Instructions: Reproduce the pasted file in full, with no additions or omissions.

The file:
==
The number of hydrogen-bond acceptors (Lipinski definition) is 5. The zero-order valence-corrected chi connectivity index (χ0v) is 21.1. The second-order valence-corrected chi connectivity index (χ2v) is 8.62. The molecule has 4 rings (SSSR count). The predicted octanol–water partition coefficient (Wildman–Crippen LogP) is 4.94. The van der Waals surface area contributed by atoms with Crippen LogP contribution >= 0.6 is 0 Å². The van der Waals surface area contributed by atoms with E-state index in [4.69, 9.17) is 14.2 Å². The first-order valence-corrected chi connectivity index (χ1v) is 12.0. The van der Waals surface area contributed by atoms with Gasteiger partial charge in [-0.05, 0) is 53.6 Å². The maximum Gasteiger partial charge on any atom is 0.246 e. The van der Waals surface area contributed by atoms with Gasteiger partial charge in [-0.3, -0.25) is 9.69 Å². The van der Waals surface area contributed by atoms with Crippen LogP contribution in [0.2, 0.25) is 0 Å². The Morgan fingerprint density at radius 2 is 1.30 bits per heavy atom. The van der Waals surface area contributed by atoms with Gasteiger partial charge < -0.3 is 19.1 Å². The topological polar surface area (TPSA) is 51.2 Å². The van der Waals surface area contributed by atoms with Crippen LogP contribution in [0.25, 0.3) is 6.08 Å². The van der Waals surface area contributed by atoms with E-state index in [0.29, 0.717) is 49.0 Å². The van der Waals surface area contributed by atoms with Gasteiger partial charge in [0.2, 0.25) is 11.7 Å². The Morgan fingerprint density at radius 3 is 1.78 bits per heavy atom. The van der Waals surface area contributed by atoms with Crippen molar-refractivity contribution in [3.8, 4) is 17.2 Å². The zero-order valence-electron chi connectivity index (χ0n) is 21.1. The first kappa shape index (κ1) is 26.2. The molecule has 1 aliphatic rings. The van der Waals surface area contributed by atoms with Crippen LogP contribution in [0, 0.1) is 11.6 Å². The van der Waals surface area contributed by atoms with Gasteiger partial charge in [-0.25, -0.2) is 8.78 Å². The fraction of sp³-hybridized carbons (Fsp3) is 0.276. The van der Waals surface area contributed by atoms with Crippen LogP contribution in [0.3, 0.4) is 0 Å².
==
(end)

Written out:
The number of hydrogen-bond acceptors (Lipinski definition) is 5. The zero-order valence-corrected chi connectivity index (χ0v) is 21.1. The second-order valence-corrected chi connectivity index (χ2v) is 8.62. The molecule has 4 rings (SSSR count). The predicted octanol–water partition coefficient (Wildman–Crippen LogP) is 4.94. The van der Waals surface area contributed by atoms with Crippen LogP contribution >= 0.6 is 0 Å². The van der Waals surface area contributed by atoms with E-state index in [4.69, 9.17) is 14.2 Å². The first-order valence-corrected chi connectivity index (χ1v) is 12.0. The van der Waals surface area contributed by atoms with Gasteiger partial charge in [-0.05, 0) is 53.6 Å². The maximum Gasteiger partial charge on any atom is 0.246 e. The van der Waals surface area contributed by atoms with Gasteiger partial charge in [-0.3, -0.25) is 9.69 Å². The van der Waals surface area contributed by atoms with Crippen LogP contribution in [0.2, 0.25) is 0 Å². The Morgan fingerprint density at radius 2 is 1.30 bits per heavy atom. The van der Waals surface area contributed by atoms with Gasteiger partial charge < -0.3 is 19.1 Å². The topological polar surface area (TPSA) is 51.2 Å². The van der Waals surface area contributed by atoms with Crippen LogP contribution in [0.25, 0.3) is 6.08 Å². The van der Waals surface area contributed by atoms with E-state index in [0.29, 0.717) is 49.0 Å². The van der Waals surface area contributed by atoms with Gasteiger partial charge in [0.2, 0.25) is 11.7 Å². The Morgan fingerprint density at radius 3 is 1.78 bits per heavy atom. The van der Waals surface area contributed by atoms with Crippen molar-refractivity contribution in [3.8, 4) is 17.2 Å². The zero-order valence-electron chi connectivity index (χ0n) is 21.1. The first kappa shape index (κ1) is 26.2. The molecule has 1 aliphatic rings. The van der Waals surface area contributed by atoms with Crippen LogP contribution in [0, 0.1) is 11.6 Å². The van der Waals surface area contributed by atoms with Gasteiger partial charge in [-0.25, -0.2) is 8.78 Å². The fraction of sp³-hybridized carbons (Fsp3) is 0.276. The van der Waals surface area contributed by atoms with Crippen LogP contribution in [0.3, 0.4) is 0 Å².